As Argentina remembered the lives it lost during the brutal 1982 Falklands War with the UK, its president has pledged to keep the effort to reclaim the islands alive. But the conflict dates from way before 1982.
Located almost 13,000km from British shores and some 1,500km from Argentina, the Falkland Islands – also known as Las Malvinas – are the subject of a 200-year sovereignty dispute. Its bloodiest chapter came in 1982, when 900 people died in a war to decide the ownership of the islands, which were inhabited by fewer than 2,000 people at the time.
Exactly 36 years on, the dispute is far from over. “Our dream is stronger than ever, we will continue to claim what we believe is legitimate, and that is sovereignty over the Islands,” Argentine President Mauricio Macri said on the Day of the Veteran and Fallen in the Malvinas War, a national holiday commemorating the lives Argentina lost in the brief war.
The 1982 Falklands conflict came about when Argentina tried to enforce its claim of sovereignty over Las Malvinas with military strength and sent a naval task force to the islands. The UK dispatched its own warships, submarines and air force. The British counter-operation was initially considered a near-lost cause – so much so that the CIA planned to back Argentina’s claim and airlift the willing Falklanders to Scotland.
After a savage two-month-long war that claimed 649 Argentine and 255 British lives, however, the Argentinians pulled back and relinquished control of Las Malvinas – but not their historic claim to the islands.
President Marci was speaking to relatives of some 90 of the servicemen, who only recently identified through DNA testing. Until now, their graves were marked only with plaques reading “Argentine Soldier, known only by God.”
The identification was made possible by an agreement between Argentina and the United Kingdom – a rare show of good diplomacy amid a historic tug-of-war that’s been going on since the early 1800s. Back then, a nascent Argentina claimed sovereignty over Las Malvinas by virtue of its new-found independence from Spain. Britain said it had precedence, having settled the islands before there even was an Argentina.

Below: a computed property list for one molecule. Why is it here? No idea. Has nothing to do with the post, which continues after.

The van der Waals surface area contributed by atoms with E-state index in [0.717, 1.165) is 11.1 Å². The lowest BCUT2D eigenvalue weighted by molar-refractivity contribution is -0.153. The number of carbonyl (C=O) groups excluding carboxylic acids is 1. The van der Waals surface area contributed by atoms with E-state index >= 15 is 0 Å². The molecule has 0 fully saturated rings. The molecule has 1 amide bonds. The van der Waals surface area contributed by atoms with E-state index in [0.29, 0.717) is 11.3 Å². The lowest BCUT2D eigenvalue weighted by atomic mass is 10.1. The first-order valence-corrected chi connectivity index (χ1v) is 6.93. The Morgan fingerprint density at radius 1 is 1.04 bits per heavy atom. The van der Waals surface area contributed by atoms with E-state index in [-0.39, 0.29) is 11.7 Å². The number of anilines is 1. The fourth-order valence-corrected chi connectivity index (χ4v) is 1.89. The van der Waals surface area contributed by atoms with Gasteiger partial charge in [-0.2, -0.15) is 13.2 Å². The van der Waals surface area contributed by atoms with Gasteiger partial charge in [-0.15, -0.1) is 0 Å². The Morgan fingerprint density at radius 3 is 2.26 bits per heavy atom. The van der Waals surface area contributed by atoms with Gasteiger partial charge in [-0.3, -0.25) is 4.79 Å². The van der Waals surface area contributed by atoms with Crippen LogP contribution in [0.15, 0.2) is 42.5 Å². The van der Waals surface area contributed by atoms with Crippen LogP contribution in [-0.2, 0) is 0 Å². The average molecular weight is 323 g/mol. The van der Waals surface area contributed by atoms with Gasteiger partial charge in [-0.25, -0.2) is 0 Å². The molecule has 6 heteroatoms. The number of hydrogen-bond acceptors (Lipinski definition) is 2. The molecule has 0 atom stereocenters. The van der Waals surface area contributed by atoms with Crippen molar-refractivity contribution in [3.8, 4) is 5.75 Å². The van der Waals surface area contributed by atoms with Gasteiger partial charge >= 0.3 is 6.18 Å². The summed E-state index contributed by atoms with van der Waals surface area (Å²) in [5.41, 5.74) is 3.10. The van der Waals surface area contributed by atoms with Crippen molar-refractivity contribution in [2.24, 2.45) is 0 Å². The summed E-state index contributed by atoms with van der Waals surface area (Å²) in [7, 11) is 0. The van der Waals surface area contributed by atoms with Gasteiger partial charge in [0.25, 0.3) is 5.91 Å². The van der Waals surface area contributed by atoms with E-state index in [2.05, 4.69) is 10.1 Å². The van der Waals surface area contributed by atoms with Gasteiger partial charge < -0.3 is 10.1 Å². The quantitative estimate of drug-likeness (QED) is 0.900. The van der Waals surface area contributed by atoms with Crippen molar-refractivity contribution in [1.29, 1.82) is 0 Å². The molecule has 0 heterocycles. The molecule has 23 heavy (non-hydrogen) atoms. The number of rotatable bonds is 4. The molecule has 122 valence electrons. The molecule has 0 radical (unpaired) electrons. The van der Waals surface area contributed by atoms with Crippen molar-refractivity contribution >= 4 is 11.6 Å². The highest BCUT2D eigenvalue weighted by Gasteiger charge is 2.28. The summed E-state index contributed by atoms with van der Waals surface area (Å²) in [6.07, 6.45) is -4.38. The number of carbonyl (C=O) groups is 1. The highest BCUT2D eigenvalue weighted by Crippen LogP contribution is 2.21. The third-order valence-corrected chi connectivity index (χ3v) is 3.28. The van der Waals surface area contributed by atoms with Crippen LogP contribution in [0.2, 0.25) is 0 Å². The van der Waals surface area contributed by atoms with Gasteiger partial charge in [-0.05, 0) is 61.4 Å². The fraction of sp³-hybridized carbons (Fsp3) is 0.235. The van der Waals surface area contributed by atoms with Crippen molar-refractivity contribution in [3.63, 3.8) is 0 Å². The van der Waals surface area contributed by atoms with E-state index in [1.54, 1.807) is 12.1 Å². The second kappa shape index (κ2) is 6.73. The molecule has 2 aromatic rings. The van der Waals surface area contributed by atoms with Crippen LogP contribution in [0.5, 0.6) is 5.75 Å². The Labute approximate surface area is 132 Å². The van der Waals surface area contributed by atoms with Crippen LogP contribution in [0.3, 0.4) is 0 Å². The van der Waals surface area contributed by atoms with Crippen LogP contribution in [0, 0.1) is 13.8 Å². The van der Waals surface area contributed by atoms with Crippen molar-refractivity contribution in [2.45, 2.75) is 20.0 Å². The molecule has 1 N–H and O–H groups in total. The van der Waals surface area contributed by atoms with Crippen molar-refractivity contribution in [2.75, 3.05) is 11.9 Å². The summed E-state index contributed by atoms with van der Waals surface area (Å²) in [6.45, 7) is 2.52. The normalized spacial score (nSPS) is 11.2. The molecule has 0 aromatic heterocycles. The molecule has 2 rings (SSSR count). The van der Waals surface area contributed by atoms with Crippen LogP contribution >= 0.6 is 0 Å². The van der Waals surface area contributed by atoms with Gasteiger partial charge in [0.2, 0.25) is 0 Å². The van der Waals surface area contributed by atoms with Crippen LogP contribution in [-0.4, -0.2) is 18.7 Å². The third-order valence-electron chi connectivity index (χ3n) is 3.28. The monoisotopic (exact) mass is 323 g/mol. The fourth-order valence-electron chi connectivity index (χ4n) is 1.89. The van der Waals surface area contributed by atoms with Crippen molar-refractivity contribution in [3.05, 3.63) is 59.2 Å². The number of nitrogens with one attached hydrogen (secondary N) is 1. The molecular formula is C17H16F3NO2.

Both nations’ claims have their backers: Argentina’s is recognized by most South American countries, while the EU lists the isles as a British overseas territory. A 2016 ruling by the UN Commission on the Limits of the Continental Shelf put the Falklands within Argentina’s territorial waters – a decision celebrated by Buenos Aires but dismissed as insignificant by London. The British claim is leaning strongly on the results of a 2013 referendum, in which the Falklanders voted overwhelmingly in favor of remaining an overseas territory of the UK.
April 2, the day Argentina sent its forces to the Falklands in 1982, has been a day of remembrance ever since – and a day to call for reclaiming the islands. In Buenos Aires, veterans and their families went on a solemn march to commemorate the fallen at the Malvinas War Memorial.
But near the British embassy, Union Jacks burned and angry protesters demanded that Marci take a tougher stance towards the Falklands. His agreements with the UK, the protesters argued, aim to “de-Malvinize” the islands.
“The war is not over and we are not dead,” former combatant Norberto Covacevich, who fought in the Falklands War, told Ruptly. “It is not the dead who fight, we are going to fight the pirates to the last drop of blood. Long live the homeland.”